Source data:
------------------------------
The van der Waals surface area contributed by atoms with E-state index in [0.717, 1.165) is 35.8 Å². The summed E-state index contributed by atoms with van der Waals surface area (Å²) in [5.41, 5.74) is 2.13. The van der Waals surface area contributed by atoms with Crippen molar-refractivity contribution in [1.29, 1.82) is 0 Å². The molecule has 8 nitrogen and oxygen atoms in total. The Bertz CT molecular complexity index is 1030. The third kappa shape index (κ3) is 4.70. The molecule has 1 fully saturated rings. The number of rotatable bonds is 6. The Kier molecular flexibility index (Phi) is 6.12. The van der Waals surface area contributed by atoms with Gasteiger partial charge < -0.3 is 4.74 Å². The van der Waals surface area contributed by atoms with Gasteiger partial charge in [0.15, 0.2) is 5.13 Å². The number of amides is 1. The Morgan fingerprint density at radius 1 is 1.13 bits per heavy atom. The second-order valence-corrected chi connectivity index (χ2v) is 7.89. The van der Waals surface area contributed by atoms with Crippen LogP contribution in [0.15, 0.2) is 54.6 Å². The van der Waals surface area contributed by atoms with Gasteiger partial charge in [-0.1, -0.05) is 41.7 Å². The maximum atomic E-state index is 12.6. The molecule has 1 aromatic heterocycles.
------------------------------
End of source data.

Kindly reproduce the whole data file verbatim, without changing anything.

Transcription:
The van der Waals surface area contributed by atoms with E-state index in [0.717, 1.165) is 35.8 Å². The summed E-state index contributed by atoms with van der Waals surface area (Å²) in [5.41, 5.74) is 2.13. The van der Waals surface area contributed by atoms with Crippen molar-refractivity contribution in [1.29, 1.82) is 0 Å². The molecule has 8 nitrogen and oxygen atoms in total. The Bertz CT molecular complexity index is 1030. The third kappa shape index (κ3) is 4.70. The molecule has 1 fully saturated rings. The number of rotatable bonds is 6. The Kier molecular flexibility index (Phi) is 6.12. The van der Waals surface area contributed by atoms with Gasteiger partial charge < -0.3 is 4.74 Å². The van der Waals surface area contributed by atoms with Gasteiger partial charge in [0.15, 0.2) is 5.13 Å². The number of amides is 1. The Morgan fingerprint density at radius 1 is 1.13 bits per heavy atom. The second-order valence-corrected chi connectivity index (χ2v) is 7.89. The van der Waals surface area contributed by atoms with Crippen LogP contribution in [0.15, 0.2) is 54.6 Å². The van der Waals surface area contributed by atoms with Gasteiger partial charge in [-0.1, -0.05) is 41.7 Å². The maximum atomic E-state index is 12.6. The molecule has 1 aromatic heterocycles.